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Opinions of Tuesday, 30 June 2020

Columnist: Nana Bredu-Darkwa Peter

The contract of disability: The moral and religious perspectives

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According to the World Bank and the World Health Organization’s (2011) World Report on Disability, one billion people in the world, or approximately 15% of global population have some sort of disability.

About 15% of adults worldwide have moderate disability, while 2-3% have a severe disability. About 5% of children worldwide (93 million) have a moderate disability, while 7% (13 million) have a severe disability (WHO, 2011).

The International Classification of Functioning, Disability and Health (ICF), defines disability as dysfunction at one or more of these levels; impairments, activity limitations and participation restrictions.

Impairments from this definition looks at problems in body function and structure such as significant deviation or loss. With this definition, disability can be experienced if one has a missing internal or external body part or if any of the internal or external body parts does not seem “normal” or if any of the internal or external body parts does not seem to perform their functions as expected.

If one cannot perform a task with any of the body parts as expected and if any of the situations mentioned earlier prevents one from engaging in a social activity or perform a social role then activity limitations and participation restrictions are experienced respectively by the individual.

These definitions were arrived at after series of debates, research, mass social action and awareness creation on the subject of disability.

Even in Ghana, some tribes and cultures still hold unto some myths and misconceptions on the subject of disability. People’s understanding of disability and its related issues tell how persons with disabilities are treated in their various communities.

These milestone of getting people to accept the above-mentioned definitions were achieved through the development of models and frameworks over the years. These frameworks are developed to guide and understand disability issues.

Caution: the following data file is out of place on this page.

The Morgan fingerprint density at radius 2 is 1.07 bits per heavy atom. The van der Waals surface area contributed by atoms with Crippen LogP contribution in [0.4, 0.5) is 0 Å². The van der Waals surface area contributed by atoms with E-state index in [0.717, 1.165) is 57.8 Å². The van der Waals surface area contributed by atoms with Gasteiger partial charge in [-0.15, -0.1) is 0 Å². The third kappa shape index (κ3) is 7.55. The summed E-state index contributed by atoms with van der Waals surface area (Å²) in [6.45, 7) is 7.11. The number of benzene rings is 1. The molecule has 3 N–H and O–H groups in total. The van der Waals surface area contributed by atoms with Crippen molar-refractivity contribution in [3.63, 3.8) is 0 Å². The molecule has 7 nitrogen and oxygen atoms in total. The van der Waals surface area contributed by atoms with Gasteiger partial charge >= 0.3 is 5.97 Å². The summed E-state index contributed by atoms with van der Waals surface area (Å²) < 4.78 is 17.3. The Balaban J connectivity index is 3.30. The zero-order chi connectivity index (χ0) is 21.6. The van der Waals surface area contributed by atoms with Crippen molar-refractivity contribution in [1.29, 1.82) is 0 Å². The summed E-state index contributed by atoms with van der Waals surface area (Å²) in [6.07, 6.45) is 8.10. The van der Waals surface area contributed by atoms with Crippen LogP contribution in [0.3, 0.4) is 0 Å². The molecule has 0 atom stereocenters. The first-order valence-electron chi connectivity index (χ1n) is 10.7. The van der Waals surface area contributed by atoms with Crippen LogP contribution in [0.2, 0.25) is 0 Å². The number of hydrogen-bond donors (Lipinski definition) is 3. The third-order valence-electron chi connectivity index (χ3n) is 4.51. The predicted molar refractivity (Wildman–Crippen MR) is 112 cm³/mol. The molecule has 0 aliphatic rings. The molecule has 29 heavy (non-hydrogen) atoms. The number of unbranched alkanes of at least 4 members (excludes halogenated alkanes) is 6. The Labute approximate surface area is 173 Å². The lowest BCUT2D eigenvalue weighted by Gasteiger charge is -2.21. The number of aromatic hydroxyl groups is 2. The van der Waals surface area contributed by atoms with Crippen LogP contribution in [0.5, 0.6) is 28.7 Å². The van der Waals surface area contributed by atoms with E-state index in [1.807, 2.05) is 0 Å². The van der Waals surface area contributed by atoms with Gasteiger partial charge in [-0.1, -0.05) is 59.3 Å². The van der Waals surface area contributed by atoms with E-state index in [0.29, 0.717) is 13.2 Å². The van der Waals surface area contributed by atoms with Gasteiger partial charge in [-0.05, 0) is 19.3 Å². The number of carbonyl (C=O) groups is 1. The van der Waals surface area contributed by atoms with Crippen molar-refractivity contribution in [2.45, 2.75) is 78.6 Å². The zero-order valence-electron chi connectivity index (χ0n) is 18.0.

They provide basis to devise strategies to meet the needs of disabled people. It helps in determining people’s intention to act or not to act towards persons with disabilities.

The journey towards getting people to understand the construct of disability or in other words determining why people behave the way they do towards the disabled can be traced to the following; morality, religion, social, medical and biopsychosocial models, etc. The emphasis in this piece is placed on the moral and the religious models and how they influence people’s understanding and attitudes towards the disabled.

From the moral model or framework perspective, it is historically the oldest. They consider disabled persons as being morally responsible for their own conditions. For example, disability is seen as a result of sins committed by the person or their parents in another world or presently.

They associate disability with shame and stigma (direct (personalised) and courtesy stigma). Behaviours exhibited towards the subscribers of these model include hatred, ostracism (refusal of communities to deal with such families) or in some extreme circumstances death for the disabled person.
The religious model of disability on the other hand views disability as being the results of evil spirits, the devil, witchcraft or God's displeasure towards the individual.

In some societies (Judea-Christian), disability is seen as reflecting the "suffering Christ". The believers of this model, consider disability as a necessary affliction to be suffered before some future spiritual reward. Ritualistic interventions, thus exorcisms (deliverance in Christianity terms), purging (bathing/oiling), care or acts of mercy, pity etc. are some of the treatment disabled people are subjected to by subscribers of this ideology.

This model insinuates that disabled people or their families are guilty of some unknown actions or have sinned against a god or deity, and that caused their impairments.

In conclusion, models of disability are devised by people about other people. They provide an insight into the attitudes, conceptions and prejudices of society and how they impact on the disabled person.

They reveal ways I which society provides or limits access to work, goods, services, economic influence and political power for people with disabilities.

The moral and religious models see disabled people as dependent on society and result in paternalism, segregation and discrimination. Models change as society changes. Given this degree of understanding, our future objective as a nation and healthcare professions should be to develop and operate a cluster of models which will empower people with disabilities, giving them full and equal rights alongside fellow citizens.

By: Nana Bredu-Darkwa Peter
Occupational therapist
Disability and Public Health Consultant

International Classification of Functioning, Disability and Health (WHO (ICF), 2011).

World Health Organisation (2011). World disability report [online]. Available at: http//[Accessed on June 20, 2020].